The first duty of a window is to let in light. This is what is said in countless books and articles on stained glass. I would agree (and wonder why some of the Victorian stained glass makers apparently didn't). But light is also what makes stained glass work. It is as much a part of the artist's repertoire as the glass itself, the paints, the enamels, the stain, and the black lines of the lead cames. Without light coming through, stained glass is nothing, as you can see when you look at the exterior side of a window which is matt, dull and opaque. It took me a while to understand that the great skill - and the genius of the very best makers - lies in the manipulation of light through the pieces of coloured, painted, stained glass, and through plain or 'white' glass as well.
Sometimes it's good to simply stand and appreciate the power of light (and stained glass windows are nothing if not celebrations of light itself), especially on a overcast or rainy day. In fact these are often excellent conditions for viewing, as strong, direct light can be harsh and cause halation - it's not a coincidence that most of the world's best stained glass is in northern countries (France, Belgium, Germany) which have grey weather. Even on the dullest of days, it's possible to find windows positively glowing and playing with light.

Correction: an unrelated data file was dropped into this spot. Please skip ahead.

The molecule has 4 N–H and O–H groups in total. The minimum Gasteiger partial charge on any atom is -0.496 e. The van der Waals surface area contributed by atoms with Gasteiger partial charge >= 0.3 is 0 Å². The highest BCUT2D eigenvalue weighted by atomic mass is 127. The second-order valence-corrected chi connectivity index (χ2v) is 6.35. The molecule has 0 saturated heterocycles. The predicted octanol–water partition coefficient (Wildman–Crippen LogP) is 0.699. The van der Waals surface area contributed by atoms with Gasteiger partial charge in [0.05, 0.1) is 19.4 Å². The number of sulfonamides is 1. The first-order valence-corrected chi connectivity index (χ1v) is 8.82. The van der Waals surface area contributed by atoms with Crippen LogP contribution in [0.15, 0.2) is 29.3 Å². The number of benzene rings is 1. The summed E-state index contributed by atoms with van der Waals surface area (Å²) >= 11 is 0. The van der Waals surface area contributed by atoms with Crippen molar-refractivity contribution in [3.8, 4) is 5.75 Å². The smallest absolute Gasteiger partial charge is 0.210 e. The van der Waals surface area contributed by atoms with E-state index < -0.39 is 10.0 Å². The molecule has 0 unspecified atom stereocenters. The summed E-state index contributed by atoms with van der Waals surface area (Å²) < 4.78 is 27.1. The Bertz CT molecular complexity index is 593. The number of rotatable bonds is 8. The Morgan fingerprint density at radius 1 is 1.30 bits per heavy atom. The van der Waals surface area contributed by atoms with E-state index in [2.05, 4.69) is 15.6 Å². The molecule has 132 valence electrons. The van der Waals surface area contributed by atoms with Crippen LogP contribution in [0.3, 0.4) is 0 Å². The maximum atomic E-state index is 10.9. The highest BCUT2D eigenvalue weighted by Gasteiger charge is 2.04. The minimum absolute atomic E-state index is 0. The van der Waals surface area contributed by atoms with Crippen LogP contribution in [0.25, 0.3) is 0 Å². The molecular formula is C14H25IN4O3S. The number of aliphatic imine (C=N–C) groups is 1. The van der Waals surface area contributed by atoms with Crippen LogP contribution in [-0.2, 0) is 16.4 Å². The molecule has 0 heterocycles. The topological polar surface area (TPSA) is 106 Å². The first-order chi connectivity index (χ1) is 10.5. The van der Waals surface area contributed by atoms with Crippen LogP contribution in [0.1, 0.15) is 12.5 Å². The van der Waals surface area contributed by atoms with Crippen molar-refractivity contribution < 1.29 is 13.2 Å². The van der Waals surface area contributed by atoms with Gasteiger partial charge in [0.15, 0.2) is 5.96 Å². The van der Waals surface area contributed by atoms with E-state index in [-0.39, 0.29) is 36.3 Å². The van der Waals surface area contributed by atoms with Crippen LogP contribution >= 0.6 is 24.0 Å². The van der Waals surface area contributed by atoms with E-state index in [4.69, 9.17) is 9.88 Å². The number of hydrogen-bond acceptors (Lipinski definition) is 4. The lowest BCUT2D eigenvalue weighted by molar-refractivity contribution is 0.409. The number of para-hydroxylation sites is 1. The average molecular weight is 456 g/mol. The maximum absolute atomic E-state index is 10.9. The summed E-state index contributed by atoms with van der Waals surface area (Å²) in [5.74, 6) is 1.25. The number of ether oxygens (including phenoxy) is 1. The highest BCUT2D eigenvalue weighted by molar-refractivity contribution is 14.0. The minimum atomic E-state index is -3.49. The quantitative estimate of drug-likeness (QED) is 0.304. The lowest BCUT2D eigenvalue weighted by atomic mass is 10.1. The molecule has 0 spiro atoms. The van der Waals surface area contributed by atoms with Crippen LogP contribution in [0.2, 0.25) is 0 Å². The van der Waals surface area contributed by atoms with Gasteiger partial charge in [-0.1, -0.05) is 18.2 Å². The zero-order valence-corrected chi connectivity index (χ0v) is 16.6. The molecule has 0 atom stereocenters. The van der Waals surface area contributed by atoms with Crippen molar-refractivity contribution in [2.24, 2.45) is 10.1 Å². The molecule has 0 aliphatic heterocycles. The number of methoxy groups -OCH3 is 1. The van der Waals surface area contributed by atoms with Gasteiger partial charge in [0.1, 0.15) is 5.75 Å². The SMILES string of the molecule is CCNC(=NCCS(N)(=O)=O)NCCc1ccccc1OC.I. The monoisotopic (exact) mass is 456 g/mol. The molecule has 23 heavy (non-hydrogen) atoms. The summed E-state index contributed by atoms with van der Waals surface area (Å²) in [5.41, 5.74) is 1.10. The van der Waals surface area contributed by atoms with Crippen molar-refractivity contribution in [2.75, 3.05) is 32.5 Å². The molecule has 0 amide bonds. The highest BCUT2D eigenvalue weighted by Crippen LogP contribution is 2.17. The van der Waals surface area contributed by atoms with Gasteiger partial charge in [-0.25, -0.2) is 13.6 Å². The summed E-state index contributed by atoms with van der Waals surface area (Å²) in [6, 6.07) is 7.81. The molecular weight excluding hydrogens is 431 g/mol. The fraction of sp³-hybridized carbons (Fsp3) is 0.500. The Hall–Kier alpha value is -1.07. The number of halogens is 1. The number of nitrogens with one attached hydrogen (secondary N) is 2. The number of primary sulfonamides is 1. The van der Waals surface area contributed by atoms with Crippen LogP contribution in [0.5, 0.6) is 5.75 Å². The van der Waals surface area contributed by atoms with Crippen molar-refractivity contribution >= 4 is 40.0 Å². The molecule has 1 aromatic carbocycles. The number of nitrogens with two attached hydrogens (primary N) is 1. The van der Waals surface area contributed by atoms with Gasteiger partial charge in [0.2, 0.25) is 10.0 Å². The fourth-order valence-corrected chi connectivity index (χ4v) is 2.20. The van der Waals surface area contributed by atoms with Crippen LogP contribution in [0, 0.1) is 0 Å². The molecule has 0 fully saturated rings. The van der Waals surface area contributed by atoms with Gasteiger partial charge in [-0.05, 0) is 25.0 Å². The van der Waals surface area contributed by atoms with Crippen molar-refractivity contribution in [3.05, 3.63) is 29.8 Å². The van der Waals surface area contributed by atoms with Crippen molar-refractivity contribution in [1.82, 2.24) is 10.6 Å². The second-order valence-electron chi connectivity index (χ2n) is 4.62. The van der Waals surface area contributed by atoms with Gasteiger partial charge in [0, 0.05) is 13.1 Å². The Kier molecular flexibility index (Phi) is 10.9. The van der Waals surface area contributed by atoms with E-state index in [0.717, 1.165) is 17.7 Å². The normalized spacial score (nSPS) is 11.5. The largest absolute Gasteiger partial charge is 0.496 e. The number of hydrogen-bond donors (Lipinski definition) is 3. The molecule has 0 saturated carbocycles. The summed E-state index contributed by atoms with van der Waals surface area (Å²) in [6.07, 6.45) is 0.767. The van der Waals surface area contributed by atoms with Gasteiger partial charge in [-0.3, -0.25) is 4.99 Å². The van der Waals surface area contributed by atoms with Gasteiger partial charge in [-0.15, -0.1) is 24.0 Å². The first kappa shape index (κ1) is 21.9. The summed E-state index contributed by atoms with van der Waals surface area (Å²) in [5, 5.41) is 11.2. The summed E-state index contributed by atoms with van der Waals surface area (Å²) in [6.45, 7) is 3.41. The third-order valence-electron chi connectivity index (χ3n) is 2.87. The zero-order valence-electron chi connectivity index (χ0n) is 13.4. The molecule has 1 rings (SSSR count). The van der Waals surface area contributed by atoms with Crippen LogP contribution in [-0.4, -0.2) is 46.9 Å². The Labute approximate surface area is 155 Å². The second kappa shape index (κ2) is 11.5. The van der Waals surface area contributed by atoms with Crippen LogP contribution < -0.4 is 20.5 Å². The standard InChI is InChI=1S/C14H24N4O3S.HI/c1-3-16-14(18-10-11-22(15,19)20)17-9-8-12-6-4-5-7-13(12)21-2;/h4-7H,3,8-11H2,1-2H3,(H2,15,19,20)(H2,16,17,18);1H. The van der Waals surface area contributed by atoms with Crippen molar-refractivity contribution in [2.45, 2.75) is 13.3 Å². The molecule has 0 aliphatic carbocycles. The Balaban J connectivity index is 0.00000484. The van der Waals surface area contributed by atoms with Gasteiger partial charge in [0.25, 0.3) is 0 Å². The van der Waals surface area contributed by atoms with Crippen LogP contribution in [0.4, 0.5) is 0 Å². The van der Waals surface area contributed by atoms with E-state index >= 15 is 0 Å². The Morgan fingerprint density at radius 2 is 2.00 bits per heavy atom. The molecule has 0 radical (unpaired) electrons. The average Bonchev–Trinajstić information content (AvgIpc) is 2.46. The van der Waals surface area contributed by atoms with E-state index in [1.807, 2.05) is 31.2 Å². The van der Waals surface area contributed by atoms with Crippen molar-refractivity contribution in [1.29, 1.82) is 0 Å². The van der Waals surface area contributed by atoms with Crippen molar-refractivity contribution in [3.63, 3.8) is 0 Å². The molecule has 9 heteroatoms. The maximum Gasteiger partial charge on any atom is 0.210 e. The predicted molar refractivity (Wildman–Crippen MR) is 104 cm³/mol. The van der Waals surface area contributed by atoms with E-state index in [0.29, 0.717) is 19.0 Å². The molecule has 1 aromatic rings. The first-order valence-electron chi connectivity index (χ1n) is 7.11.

These photos were taken in Chichester Cathedral when it was cold and wet outside.
These windows are by Christopher Webb who left a lot of glass untouched and used large areas of delicate grisaille (as above) to create pale windows which work well with the English weather. He also knew how to use pure, bright colour to counterbalance the coolness.
Windows need to be backlit. This is why photos of stained glass look so good on computer screens, and why they have a cinematic, dramatic, theatrical quality.
But nothing beats seeing the light for yourself.